At this point I would like to briefly mention where the term expanded animation comes from. It has been discussed by Siegfried Zielinski for some time. First mentions can e.g. be discovered in his 2007 lecture at the Tate Modern in London on the subject of "Pervasive Animation".
From this lecture and the publications resulting from it, I would like to mention the principle of “God's Second Class Automaton”, as Zielinski describes it. These act on the basis of a program that is specified by an authority and entered into them - "Only through human intervention in this material, through inserting an artificial soul and thus animating them, ...". The principle of "acting" described here reveals another basic requirement for "programming" the world. It is subject to a predetermined system of rules, a protocol, a code. Acting can thus be traced back to its basic conditions in Laplace's sense and even from complex actions to its origin (code). In an extended context, code functions as a form of power that gives users (viewers) the power to control the complex world and thus to understand it abstractly. This is an important point for understanding my reasoning - to understand “code as logos”.
Code should not be understood purely as language, but rather as a “performative act of speech” - code does what it says (as Chun further illustrates in “Programmed Visions”). This “doing” or this act needs a form of representation or an expression. In my case, an object or a body is needed. This is in contrast to classic representations, such as screen in relation to image or loudspeaker to sound.
The “artificial soul” mentioned above is a synonym for the program, the software or the code; A soft, immaterial touch (soft) that is pressed onto the rigid materiality (hard), penetrates it and thus brings it to life. I consciously use the analogies to the computer as a dualism of hardware and software in the context of body and soul and their clear separation. The idea of ​​code as a medium that “directs the mind - within the computer” opens up analogies to other discursive fields from biology, technology and social sciences, which in their entirety can function as connections between the individual parts for understanding the complex construct. They also expand the field of abstract scientific ideas and formulas that Expanded Animation needs in order to be transferred into tangible realms of reality.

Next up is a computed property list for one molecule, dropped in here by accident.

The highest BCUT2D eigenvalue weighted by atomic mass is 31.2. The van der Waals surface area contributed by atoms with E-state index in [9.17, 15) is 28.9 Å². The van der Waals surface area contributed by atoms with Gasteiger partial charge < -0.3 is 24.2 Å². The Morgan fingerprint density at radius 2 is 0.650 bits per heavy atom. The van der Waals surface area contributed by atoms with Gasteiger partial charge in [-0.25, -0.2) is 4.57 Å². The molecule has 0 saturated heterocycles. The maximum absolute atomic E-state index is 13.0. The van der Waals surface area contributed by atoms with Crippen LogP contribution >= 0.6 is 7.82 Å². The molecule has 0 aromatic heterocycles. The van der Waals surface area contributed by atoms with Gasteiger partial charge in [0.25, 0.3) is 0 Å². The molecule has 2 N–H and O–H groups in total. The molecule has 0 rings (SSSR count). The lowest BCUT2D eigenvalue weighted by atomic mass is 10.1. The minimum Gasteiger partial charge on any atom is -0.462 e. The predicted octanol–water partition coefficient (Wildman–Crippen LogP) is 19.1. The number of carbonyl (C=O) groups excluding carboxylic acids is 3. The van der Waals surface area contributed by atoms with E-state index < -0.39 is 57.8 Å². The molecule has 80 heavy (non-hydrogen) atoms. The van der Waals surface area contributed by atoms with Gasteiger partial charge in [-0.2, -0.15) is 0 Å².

In this way we can also bring the core of expanded animation to a common denominator. Expanded animation can implement our perception of the world through technical forms of expression as a concrete and immediate technical experience. The natural man, as Flusser describes him in his basic dimension, devices are pushed between the perception, which expand or simulate it, but do not change the concrete feeling of the environment. What emerges from this is a complex symbiosis of technosphere (technology) and biosphere (man and nature), and in combination with the multi-layered feedback that can only find an emotional access through art in all four dimensions.